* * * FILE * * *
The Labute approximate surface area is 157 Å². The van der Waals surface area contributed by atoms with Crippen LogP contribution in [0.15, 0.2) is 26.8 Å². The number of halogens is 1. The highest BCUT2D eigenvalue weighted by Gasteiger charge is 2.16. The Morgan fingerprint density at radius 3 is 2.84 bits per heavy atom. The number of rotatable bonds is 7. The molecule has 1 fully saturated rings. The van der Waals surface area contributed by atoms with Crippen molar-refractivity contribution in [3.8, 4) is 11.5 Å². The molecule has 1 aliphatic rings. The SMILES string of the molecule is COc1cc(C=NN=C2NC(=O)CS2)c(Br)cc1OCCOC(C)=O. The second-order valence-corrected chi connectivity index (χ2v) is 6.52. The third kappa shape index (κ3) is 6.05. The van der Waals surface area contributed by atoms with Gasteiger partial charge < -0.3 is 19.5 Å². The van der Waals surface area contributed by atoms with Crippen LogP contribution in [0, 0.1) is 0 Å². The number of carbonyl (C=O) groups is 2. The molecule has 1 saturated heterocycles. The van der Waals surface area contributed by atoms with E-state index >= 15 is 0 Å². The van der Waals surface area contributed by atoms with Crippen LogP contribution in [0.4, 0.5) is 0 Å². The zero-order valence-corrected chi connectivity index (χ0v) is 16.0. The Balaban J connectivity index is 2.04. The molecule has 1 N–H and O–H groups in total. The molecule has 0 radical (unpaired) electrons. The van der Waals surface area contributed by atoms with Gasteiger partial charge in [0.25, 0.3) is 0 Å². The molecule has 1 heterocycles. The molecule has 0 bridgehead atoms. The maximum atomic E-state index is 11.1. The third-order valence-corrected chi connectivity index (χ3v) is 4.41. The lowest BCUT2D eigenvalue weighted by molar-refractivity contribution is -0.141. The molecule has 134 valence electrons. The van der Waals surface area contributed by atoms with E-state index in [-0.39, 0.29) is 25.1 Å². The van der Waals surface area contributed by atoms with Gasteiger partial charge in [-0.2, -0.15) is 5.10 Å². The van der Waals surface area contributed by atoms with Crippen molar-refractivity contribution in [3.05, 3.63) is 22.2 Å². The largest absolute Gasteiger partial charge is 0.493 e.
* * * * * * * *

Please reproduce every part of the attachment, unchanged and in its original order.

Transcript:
The Labute approximate surface area is 157 Å². The van der Waals surface area contributed by atoms with Crippen LogP contribution in [0.15, 0.2) is 26.8 Å². The number of halogens is 1. The highest BCUT2D eigenvalue weighted by Gasteiger charge is 2.16. The Morgan fingerprint density at radius 3 is 2.84 bits per heavy atom. The number of rotatable bonds is 7. The molecule has 1 fully saturated rings. The van der Waals surface area contributed by atoms with Crippen molar-refractivity contribution in [3.8, 4) is 11.5 Å². The molecule has 1 aliphatic rings. The SMILES string of the molecule is COc1cc(C=NN=C2NC(=O)CS2)c(Br)cc1OCCOC(C)=O. The second-order valence-corrected chi connectivity index (χ2v) is 6.52. The third kappa shape index (κ3) is 6.05. The van der Waals surface area contributed by atoms with Gasteiger partial charge < -0.3 is 19.5 Å². The van der Waals surface area contributed by atoms with Crippen LogP contribution in [0, 0.1) is 0 Å². The number of carbonyl (C=O) groups is 2. The molecule has 1 saturated heterocycles. The van der Waals surface area contributed by atoms with E-state index >= 15 is 0 Å². The van der Waals surface area contributed by atoms with Crippen LogP contribution in [0.4, 0.5) is 0 Å². The zero-order valence-corrected chi connectivity index (χ0v) is 16.0. The Balaban J connectivity index is 2.04. The molecule has 1 N–H and O–H groups in total. The molecule has 0 radical (unpaired) electrons. The van der Waals surface area contributed by atoms with Gasteiger partial charge in [0.25, 0.3) is 0 Å². The molecule has 1 heterocycles. The molecule has 0 bridgehead atoms. The maximum atomic E-state index is 11.1. The third-order valence-corrected chi connectivity index (χ3v) is 4.41. The lowest BCUT2D eigenvalue weighted by molar-refractivity contribution is -0.141. The molecule has 134 valence electrons. The van der Waals surface area contributed by atoms with E-state index in [-0.39, 0.29) is 25.1 Å². The van der Waals surface area contributed by atoms with Gasteiger partial charge in [-0.2, -0.15) is 5.10 Å². The van der Waals surface area contributed by atoms with Crippen molar-refractivity contribution in [3.05, 3.63) is 22.2 Å². The largest absolute Gasteiger partial charge is 0.493 e.